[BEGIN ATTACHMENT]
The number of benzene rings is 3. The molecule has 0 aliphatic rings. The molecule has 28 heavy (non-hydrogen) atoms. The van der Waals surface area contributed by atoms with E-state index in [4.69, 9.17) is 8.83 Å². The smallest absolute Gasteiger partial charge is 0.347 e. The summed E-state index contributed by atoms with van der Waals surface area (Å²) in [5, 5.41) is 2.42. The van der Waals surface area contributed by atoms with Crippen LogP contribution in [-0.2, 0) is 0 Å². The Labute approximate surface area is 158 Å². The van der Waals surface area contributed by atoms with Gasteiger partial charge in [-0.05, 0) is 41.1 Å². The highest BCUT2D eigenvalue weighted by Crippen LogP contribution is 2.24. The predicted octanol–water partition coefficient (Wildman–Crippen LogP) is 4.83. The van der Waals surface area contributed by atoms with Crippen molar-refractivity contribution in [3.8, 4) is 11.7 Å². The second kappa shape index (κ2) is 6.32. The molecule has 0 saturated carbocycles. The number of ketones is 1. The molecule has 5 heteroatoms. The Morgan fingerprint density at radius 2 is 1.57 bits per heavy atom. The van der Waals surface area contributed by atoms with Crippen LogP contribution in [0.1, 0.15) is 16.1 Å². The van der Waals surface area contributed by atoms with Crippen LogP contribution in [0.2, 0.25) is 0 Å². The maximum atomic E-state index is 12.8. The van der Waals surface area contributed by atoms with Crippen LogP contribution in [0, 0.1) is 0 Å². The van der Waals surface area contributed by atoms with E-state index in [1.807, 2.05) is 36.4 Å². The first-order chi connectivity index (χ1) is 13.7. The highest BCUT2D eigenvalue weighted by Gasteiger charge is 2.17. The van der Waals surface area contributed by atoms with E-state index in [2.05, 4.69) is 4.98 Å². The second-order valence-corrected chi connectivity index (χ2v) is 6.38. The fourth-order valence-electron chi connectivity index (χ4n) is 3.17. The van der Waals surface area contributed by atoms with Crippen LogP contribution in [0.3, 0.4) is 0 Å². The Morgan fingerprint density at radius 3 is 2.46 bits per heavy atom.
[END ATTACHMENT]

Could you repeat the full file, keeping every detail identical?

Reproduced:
The number of benzene rings is 3. The molecule has 0 aliphatic rings. The molecule has 28 heavy (non-hydrogen) atoms. The van der Waals surface area contributed by atoms with E-state index in [4.69, 9.17) is 8.83 Å². The smallest absolute Gasteiger partial charge is 0.347 e. The summed E-state index contributed by atoms with van der Waals surface area (Å²) in [5, 5.41) is 2.42. The van der Waals surface area contributed by atoms with Crippen LogP contribution in [-0.2, 0) is 0 Å². The Labute approximate surface area is 158 Å². The van der Waals surface area contributed by atoms with Gasteiger partial charge in [-0.05, 0) is 41.1 Å². The highest BCUT2D eigenvalue weighted by Crippen LogP contribution is 2.24. The predicted octanol–water partition coefficient (Wildman–Crippen LogP) is 4.83. The van der Waals surface area contributed by atoms with Crippen molar-refractivity contribution in [3.8, 4) is 11.7 Å². The second kappa shape index (κ2) is 6.32. The molecule has 0 saturated carbocycles. The number of ketones is 1. The molecule has 5 heteroatoms. The Morgan fingerprint density at radius 2 is 1.57 bits per heavy atom. The van der Waals surface area contributed by atoms with Crippen LogP contribution in [0.1, 0.15) is 16.1 Å². The van der Waals surface area contributed by atoms with Crippen LogP contribution in [0.2, 0.25) is 0 Å². The maximum atomic E-state index is 12.8. The van der Waals surface area contributed by atoms with Crippen LogP contribution in [0, 0.1) is 0 Å². The van der Waals surface area contributed by atoms with E-state index in [1.807, 2.05) is 36.4 Å². The first-order chi connectivity index (χ1) is 13.7. The highest BCUT2D eigenvalue weighted by Gasteiger charge is 2.17. The van der Waals surface area contributed by atoms with E-state index in [2.05, 4.69) is 4.98 Å². The second-order valence-corrected chi connectivity index (χ2v) is 6.38. The fourth-order valence-electron chi connectivity index (χ4n) is 3.17. The van der Waals surface area contributed by atoms with Crippen LogP contribution in [0.3, 0.4) is 0 Å². The Morgan fingerprint density at radius 3 is 2.46 bits per heavy atom.